Is it blasphemous to say that myth is at the heart of the Hebrew Bible? What is more, what if rather than suppressing biblical myth, Jewish tradition actually deepened and even added to it?
Fishbane joins a recent wave of scholars of Judaism who are rethinking the meaning of biblical myth as well as scholars of comparative religion, such as Chicago�s Bruce Lincoln, the Caroline E. Haskell Professor in the Divinity School, who are reevaluating myth�s cultural force. Fishbane writes that his goal is �to retrieve, study and even reconstruct the phenomenon of monotheistic myth over the course of two millennia,� from the Hebrew Bible to the great works of Kabbalah.
Fishbane argues that from the start, one is at a disadvantage in understanding myth, since we inherit traditions, ranging from the Greek Sophists to medieval Jewish philosophers to the European Enlightenment, which rationalize it away. He discussed one of his working principles: �If something would be considered myth in an ancient Babylonian or Canaanite source, there is no reason to assume the same material would not have the same force in an Israelite or Jewish setting. These are variants of mythic elements that have gone through a monotheistic filter. This does not mean that imagery has been softened, just that it occurs in an ancient Israelite context. These images would not have been mere �metaphors� for the Babylonians, and neither would they have been mere metaphors for the Israelites.�
�The same principles affect my study of interpretation and storytelling in early Jewish Midrash. People assume monotheism implies the impossibility of myth. But what�s interesting is that certain Rabbinic myths, like God�s dragon-slaying or his abandonment of and lamentation for the temple, actually show a greater vibrancy than similar topics found in the Bible, matching that of the ancient Near East. There was an old and ongoing mythic tradition in Israel, much of which did not surface in the Bible. But much of it does surface in Midrash and later in Jewish religious culture.�
But the Rabbis� creativity does not stop there. Fishbane explained, �The other innovation within rabbinic material is the way interpretation both expands old myths and creates new ones.�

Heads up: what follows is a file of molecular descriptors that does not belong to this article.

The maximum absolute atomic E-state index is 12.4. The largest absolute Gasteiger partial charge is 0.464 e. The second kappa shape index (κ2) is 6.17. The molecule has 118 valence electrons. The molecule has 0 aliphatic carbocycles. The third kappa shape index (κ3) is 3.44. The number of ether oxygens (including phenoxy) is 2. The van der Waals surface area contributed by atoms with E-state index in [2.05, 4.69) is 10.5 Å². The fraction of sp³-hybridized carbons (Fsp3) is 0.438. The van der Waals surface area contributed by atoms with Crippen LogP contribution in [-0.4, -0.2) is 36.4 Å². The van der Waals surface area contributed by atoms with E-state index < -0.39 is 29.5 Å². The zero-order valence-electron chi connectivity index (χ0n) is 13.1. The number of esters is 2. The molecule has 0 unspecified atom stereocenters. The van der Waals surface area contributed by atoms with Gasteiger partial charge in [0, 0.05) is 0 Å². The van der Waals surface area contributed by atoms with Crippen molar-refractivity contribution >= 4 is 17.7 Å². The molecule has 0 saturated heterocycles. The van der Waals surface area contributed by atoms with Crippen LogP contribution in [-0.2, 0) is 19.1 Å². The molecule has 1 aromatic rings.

Certain images now appear that the Israelites might never have imagined. �Among the themes that only emerge in rabbinic interpretation are that of God actually enduring suffering and going into exile along with the Jewish people. The third section of the book focuses on this increasing boldness and creativity. One of the striking things about the first great Kabbalistic work, the Zohar, is the very ancient myth of God�s building the world on the slain dragon�s body. Here, a theme already known in Babylonian literature, but only hinted at in the Bible, is elaborated in the much larger and more complex world of Kabbalah.� In these instances, Jewish tradition has actually expanded its mythmaking power so that in the Zohar there is �virtually no word or image in the Hebrew Bible that is not a potential myth.�
Why have people been so reluctant to examine this rich legacy? Fishbane argues that this reluctance is defensive. In his analysis of earlier scholars who pose an imaginary but convenient break between polytheistic myth and monotheistic purity, he challenges a whole roster of the 20th century�s great Jewish thinkers, including Gershom Scholem, the most famous student of Jewish mysticism. Scholem and others have maintained that Kabbalah was a mysterious outburst of a mythology that had been cut off and repressed in mainstream Judaism. But, Fishbane argued, if its myths were truly alien or obscure, Kabbalah could not have won the massive and widespread acceptance that it did.
Bravo. Read it all.